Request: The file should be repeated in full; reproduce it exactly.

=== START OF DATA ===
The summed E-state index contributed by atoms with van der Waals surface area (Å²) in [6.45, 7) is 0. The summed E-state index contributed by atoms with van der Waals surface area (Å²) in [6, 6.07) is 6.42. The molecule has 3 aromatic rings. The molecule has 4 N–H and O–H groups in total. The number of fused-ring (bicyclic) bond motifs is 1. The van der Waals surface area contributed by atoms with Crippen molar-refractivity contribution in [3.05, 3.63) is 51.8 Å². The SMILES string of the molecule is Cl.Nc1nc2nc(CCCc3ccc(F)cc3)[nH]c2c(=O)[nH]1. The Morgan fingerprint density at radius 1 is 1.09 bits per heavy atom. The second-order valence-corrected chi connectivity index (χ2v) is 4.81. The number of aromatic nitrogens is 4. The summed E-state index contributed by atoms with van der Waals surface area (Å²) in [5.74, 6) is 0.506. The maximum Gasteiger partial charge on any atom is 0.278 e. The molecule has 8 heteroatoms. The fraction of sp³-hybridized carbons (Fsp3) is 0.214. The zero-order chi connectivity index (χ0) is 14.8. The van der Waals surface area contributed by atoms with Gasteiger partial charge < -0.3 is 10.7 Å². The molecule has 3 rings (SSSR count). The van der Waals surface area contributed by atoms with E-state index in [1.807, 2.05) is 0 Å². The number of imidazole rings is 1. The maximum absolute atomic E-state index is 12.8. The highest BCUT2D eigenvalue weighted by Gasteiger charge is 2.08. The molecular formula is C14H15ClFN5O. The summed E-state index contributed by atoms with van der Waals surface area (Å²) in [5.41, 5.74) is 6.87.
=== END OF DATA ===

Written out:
The summed E-state index contributed by atoms with van der Waals surface area (Å²) in [6.45, 7) is 0. The summed E-state index contributed by atoms with van der Waals surface area (Å²) in [6, 6.07) is 6.42. The molecule has 3 aromatic rings. The molecule has 4 N–H and O–H groups in total. The number of fused-ring (bicyclic) bond motifs is 1. The van der Waals surface area contributed by atoms with Crippen molar-refractivity contribution in [3.05, 3.63) is 51.8 Å². The SMILES string of the molecule is Cl.Nc1nc2nc(CCCc3ccc(F)cc3)[nH]c2c(=O)[nH]1. The Morgan fingerprint density at radius 1 is 1.09 bits per heavy atom. The second-order valence-corrected chi connectivity index (χ2v) is 4.81. The number of aromatic nitrogens is 4. The summed E-state index contributed by atoms with van der Waals surface area (Å²) in [5.74, 6) is 0.506. The maximum Gasteiger partial charge on any atom is 0.278 e. The molecule has 8 heteroatoms. The fraction of sp³-hybridized carbons (Fsp3) is 0.214. The zero-order chi connectivity index (χ0) is 14.8. The van der Waals surface area contributed by atoms with Gasteiger partial charge < -0.3 is 10.7 Å². The molecule has 3 rings (SSSR count). The van der Waals surface area contributed by atoms with E-state index in [1.807, 2.05) is 0 Å². The number of imidazole rings is 1. The maximum absolute atomic E-state index is 12.8. The highest BCUT2D eigenvalue weighted by Gasteiger charge is 2.08. The molecular formula is C14H15ClFN5O. The summed E-state index contributed by atoms with van der Waals surface area (Å²) in [5.41, 5.74) is 6.87.